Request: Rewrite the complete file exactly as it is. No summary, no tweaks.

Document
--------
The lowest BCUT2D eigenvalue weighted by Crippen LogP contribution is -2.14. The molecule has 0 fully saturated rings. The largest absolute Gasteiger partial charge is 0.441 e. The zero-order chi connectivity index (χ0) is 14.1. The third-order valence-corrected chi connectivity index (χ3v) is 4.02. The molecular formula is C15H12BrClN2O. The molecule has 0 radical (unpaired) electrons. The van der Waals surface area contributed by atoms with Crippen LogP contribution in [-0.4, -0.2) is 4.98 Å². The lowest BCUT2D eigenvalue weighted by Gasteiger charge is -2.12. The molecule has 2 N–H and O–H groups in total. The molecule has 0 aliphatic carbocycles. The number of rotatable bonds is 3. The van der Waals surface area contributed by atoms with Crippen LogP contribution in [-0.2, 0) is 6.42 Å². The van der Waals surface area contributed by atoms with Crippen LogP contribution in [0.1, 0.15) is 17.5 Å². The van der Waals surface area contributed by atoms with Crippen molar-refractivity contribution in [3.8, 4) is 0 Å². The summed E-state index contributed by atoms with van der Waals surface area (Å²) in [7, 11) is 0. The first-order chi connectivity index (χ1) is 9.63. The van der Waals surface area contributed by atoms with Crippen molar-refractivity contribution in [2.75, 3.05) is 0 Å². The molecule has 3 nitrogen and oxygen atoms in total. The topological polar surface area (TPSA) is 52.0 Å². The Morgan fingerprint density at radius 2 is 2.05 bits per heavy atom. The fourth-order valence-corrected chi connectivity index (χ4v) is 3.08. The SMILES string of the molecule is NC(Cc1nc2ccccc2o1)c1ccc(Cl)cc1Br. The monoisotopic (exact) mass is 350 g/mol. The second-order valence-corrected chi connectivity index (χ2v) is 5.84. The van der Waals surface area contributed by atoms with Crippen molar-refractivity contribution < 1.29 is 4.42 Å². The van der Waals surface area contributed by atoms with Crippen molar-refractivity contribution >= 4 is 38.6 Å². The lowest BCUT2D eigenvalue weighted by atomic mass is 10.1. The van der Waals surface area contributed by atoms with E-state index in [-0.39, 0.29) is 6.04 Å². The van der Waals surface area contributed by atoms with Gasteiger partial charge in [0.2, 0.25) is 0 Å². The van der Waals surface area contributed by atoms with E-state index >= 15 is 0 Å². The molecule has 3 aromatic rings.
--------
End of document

The lowest BCUT2D eigenvalue weighted by Crippen LogP contribution is -2.14. The molecule has 0 fully saturated rings. The largest absolute Gasteiger partial charge is 0.441 e. The zero-order chi connectivity index (χ0) is 14.1. The third-order valence-corrected chi connectivity index (χ3v) is 4.02. The molecular formula is C15H12BrClN2O. The molecule has 0 radical (unpaired) electrons. The van der Waals surface area contributed by atoms with Crippen LogP contribution in [-0.4, -0.2) is 4.98 Å². The lowest BCUT2D eigenvalue weighted by Gasteiger charge is -2.12. The molecule has 2 N–H and O–H groups in total. The molecule has 0 aliphatic carbocycles. The number of rotatable bonds is 3. The van der Waals surface area contributed by atoms with Crippen LogP contribution in [-0.2, 0) is 6.42 Å². The van der Waals surface area contributed by atoms with Crippen LogP contribution in [0.1, 0.15) is 17.5 Å². The van der Waals surface area contributed by atoms with Crippen molar-refractivity contribution in [3.8, 4) is 0 Å². The summed E-state index contributed by atoms with van der Waals surface area (Å²) in [7, 11) is 0. The first-order chi connectivity index (χ1) is 9.63. The van der Waals surface area contributed by atoms with Crippen molar-refractivity contribution in [2.75, 3.05) is 0 Å². The molecule has 3 nitrogen and oxygen atoms in total. The topological polar surface area (TPSA) is 52.0 Å². The Morgan fingerprint density at radius 2 is 2.05 bits per heavy atom. The fourth-order valence-corrected chi connectivity index (χ4v) is 3.08. The SMILES string of the molecule is NC(Cc1nc2ccccc2o1)c1ccc(Cl)cc1Br. The monoisotopic (exact) mass is 350 g/mol. The second-order valence-corrected chi connectivity index (χ2v) is 5.84. The van der Waals surface area contributed by atoms with Crippen molar-refractivity contribution < 1.29 is 4.42 Å². The van der Waals surface area contributed by atoms with Crippen molar-refractivity contribution >= 4 is 38.6 Å². The lowest BCUT2D eigenvalue weighted by atomic mass is 10.1. The van der Waals surface area contributed by atoms with E-state index in [-0.39, 0.29) is 6.04 Å². The van der Waals surface area contributed by atoms with Gasteiger partial charge in [0.2, 0.25) is 0 Å². The van der Waals surface area contributed by atoms with E-state index >= 15 is 0 Å². The molecule has 3 aromatic rings.